I talked about my first day at Mount Vernon High School in ’83 a few days ago. But as I said in my book Boy @ The Window, my second day was just as memorable. It was already the beginning of the end of my days as a Hebrew-Israelite by the time the summer of ’83 had turned into ninth grade. I didn’t need any more wake-up calls than the reality that my then stepfather was more of a hypocritical bastard than he’d been before finding this strange Afrocentric and “Jewish” religion. But my classmate Nes gave me yet another one anyway:
“After a day of assignments and learning the names of our new teachers, I went to Louis Cuglietto’s eighth-period Geometry class. It was on the first floor of the school, just to the right of the front entrance and the cafeteria. As I milled around the classroom looking to take my seat, my Latino classmate Nes came out of nowhere and snatched my kufi off my head.
“’Give it back now!,’ I yelled.
“’Make me!,’ Nes responded with a bit of sarcasm.
“Just as he was about to throw it to another classmate. I grabbed Nes and knocked him to the floor. There we were, on the floor by the dark green chalkboard, me on top of Nes, who was struggling to hold on to my kufi. I lay on top of him, punched him in the face a couple of times, and took my kufi back from him just before Cuglietto came into the room. By this time everyone in our class had formed a circle to watch the spectacle. I don’t remember all of what Cuglietto said, but he did ask, ‘Do you want to get suspended?’ After we dusted ourselves off, we went to our desks and got back to work.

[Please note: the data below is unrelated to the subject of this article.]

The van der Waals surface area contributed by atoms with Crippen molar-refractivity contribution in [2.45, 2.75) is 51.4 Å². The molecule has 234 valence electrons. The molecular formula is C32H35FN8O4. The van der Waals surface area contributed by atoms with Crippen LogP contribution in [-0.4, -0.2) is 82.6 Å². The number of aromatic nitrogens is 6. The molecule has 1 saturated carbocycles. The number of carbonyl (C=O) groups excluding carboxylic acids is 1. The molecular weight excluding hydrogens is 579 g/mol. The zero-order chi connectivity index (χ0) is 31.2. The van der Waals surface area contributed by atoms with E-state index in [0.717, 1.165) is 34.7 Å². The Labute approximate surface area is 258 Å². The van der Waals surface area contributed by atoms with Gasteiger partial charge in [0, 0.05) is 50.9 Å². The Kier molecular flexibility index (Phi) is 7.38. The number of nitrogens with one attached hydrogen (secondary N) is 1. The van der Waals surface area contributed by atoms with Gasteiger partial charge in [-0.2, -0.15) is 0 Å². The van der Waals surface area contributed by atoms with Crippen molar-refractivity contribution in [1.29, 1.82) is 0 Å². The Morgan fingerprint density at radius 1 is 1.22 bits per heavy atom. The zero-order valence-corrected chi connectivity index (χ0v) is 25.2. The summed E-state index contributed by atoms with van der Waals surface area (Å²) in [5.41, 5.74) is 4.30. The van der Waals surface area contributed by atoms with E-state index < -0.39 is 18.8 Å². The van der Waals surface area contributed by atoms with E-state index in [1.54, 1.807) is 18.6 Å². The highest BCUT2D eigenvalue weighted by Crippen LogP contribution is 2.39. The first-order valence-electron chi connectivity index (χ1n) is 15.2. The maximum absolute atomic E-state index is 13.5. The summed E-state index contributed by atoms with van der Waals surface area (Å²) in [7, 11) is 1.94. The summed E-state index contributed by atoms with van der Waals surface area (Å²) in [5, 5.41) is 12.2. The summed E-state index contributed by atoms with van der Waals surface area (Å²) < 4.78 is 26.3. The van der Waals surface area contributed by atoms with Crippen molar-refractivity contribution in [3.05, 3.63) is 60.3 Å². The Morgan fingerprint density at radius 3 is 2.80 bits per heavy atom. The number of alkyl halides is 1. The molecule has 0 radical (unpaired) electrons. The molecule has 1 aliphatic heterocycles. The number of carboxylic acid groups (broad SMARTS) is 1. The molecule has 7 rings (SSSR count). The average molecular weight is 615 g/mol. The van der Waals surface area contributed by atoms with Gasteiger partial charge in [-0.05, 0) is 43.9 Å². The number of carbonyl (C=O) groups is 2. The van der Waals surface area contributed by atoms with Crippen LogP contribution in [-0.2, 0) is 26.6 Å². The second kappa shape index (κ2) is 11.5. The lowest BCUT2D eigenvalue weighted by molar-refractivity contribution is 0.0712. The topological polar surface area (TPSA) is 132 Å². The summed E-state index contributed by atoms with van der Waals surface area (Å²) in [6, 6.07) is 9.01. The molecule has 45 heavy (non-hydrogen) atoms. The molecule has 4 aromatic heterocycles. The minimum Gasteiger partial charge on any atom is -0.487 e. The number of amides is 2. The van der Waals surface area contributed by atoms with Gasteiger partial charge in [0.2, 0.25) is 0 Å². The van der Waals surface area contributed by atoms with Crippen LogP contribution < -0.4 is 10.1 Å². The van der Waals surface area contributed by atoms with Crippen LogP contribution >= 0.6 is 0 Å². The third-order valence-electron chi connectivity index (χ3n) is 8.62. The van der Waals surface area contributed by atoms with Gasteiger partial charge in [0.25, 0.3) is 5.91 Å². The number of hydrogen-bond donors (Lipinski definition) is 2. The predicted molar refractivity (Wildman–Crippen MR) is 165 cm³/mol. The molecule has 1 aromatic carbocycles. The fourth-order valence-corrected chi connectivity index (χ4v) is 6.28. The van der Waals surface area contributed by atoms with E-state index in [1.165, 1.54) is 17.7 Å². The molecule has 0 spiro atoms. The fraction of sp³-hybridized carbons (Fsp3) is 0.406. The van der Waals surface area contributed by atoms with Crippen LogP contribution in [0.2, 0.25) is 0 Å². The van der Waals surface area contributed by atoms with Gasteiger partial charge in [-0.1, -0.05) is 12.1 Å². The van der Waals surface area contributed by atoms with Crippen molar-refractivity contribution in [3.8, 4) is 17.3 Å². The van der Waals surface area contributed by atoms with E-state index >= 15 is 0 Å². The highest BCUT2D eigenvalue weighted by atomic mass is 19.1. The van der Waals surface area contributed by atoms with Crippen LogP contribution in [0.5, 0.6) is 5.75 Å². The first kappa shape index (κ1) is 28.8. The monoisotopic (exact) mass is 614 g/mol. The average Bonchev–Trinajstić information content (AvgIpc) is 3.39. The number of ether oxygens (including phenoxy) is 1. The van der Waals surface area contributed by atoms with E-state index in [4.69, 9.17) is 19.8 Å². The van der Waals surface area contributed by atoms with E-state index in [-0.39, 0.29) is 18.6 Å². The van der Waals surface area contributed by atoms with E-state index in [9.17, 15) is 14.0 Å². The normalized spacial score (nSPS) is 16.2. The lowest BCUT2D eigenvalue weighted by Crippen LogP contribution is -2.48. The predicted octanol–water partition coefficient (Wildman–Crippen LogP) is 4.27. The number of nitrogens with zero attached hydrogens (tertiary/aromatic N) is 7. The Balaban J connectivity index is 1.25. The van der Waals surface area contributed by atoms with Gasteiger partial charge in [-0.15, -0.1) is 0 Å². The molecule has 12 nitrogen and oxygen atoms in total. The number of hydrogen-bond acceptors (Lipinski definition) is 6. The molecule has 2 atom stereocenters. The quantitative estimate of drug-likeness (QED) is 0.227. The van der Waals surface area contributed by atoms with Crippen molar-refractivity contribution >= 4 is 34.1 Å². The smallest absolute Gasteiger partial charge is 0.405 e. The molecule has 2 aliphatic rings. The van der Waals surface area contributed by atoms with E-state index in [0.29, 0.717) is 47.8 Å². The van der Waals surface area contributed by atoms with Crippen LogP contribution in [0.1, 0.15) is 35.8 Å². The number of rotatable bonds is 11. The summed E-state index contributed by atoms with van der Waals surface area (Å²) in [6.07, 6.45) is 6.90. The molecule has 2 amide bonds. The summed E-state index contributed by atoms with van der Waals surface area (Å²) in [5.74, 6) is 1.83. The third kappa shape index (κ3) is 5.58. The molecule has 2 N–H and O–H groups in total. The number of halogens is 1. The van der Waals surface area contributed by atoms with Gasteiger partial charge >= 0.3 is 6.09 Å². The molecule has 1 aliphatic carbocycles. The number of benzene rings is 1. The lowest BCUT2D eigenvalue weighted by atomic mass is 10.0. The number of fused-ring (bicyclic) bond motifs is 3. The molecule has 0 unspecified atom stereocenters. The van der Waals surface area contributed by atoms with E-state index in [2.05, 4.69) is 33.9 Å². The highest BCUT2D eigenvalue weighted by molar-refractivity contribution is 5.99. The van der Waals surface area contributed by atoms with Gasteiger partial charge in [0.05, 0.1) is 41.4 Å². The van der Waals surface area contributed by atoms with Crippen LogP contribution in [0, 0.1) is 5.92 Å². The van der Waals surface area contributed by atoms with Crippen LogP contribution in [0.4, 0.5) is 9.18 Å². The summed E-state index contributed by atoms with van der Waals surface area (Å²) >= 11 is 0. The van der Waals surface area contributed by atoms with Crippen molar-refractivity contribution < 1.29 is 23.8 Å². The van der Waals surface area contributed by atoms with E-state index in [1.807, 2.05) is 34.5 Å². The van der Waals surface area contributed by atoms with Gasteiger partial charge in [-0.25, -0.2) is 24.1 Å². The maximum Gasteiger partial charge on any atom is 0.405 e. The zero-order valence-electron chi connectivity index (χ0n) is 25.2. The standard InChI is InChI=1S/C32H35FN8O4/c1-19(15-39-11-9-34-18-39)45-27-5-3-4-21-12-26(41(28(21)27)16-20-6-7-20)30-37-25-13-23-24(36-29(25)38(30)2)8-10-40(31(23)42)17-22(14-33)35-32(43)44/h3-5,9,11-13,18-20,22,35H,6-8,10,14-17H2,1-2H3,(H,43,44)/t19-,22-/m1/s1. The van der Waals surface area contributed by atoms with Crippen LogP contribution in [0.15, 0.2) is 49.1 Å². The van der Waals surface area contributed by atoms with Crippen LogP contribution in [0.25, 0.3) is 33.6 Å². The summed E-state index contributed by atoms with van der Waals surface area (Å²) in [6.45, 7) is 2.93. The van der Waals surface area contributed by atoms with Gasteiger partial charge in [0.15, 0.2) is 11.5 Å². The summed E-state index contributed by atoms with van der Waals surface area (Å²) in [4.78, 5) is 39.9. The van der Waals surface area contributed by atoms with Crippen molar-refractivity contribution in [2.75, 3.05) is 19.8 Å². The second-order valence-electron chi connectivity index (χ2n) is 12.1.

“For me, the incident marked a transition point in my life at school. This would be the last fight I’d have in school. Some people continued to try to verbally intimidate me. But they left it at that, probably because my height and my face said ‘Don’t mess with me’ before I’d say anything.
“The more immediate result was that I began to question more consciously my motives for defending myself as a Hebrew-Israelite. ‘Why do I care if Nes snatches my kufi from me?,’ I said to myself on the way home from school that day. It wasn’t as if I truly believed in any of the teachings anymore. I definitely didn’t want anyone messing with me at home or in school. At the same time, I didn’t want to use up energy defending something in which I didn’t believe.”
To say that I was disillusioned would be like saying active volcanoes are dangerous. I had a smoldering anger from the previous twenty-eight months of physical and mental abuse at home (along with our plunge into welfare poverty), and ridicule and isolation at school. But I also realized that making a move to declare that I was no longer a Hebrew-Israelite meant that much of what I had gone through at school, though, was a complete waste of time and energy. And with nothing and no one to believe in or for, I still wasn’t ready to move on.
But the month of September ’83 had more in store for me, Yom Kippur especially (to be continued).